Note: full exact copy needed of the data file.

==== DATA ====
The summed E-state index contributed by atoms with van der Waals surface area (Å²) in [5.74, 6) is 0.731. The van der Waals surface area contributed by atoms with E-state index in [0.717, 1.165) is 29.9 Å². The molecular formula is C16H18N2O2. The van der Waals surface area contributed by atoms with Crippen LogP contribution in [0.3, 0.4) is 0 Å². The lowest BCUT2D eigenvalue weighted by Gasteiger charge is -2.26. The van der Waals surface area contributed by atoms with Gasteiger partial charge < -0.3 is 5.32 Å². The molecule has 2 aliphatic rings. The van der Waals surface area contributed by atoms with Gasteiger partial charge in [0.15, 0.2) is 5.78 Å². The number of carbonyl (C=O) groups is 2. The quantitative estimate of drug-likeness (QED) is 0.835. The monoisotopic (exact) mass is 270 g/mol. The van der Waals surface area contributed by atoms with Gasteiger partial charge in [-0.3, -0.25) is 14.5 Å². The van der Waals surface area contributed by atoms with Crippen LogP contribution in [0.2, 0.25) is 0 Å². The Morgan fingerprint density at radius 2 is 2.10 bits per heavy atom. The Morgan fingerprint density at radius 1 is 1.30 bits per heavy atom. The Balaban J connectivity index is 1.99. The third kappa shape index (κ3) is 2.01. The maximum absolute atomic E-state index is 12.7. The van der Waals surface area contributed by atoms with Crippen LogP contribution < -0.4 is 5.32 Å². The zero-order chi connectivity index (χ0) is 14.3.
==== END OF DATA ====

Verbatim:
The summed E-state index contributed by atoms with van der Waals surface area (Å²) in [5.74, 6) is 0.731. The van der Waals surface area contributed by atoms with E-state index in [0.717, 1.165) is 29.9 Å². The molecular formula is C16H18N2O2. The van der Waals surface area contributed by atoms with Crippen LogP contribution in [0.3, 0.4) is 0 Å². The lowest BCUT2D eigenvalue weighted by Gasteiger charge is -2.26. The van der Waals surface area contributed by atoms with Gasteiger partial charge < -0.3 is 5.32 Å². The molecule has 2 aliphatic rings. The van der Waals surface area contributed by atoms with Gasteiger partial charge in [0.15, 0.2) is 5.78 Å². The number of carbonyl (C=O) groups is 2. The quantitative estimate of drug-likeness (QED) is 0.835. The monoisotopic (exact) mass is 270 g/mol. The van der Waals surface area contributed by atoms with Gasteiger partial charge in [-0.3, -0.25) is 14.5 Å². The van der Waals surface area contributed by atoms with Crippen LogP contribution in [0.2, 0.25) is 0 Å². The Morgan fingerprint density at radius 2 is 2.10 bits per heavy atom. The Morgan fingerprint density at radius 1 is 1.30 bits per heavy atom. The Balaban J connectivity index is 1.99. The third kappa shape index (κ3) is 2.01. The maximum absolute atomic E-state index is 12.7. The van der Waals surface area contributed by atoms with Crippen LogP contribution < -0.4 is 5.32 Å². The zero-order chi connectivity index (χ0) is 14.3.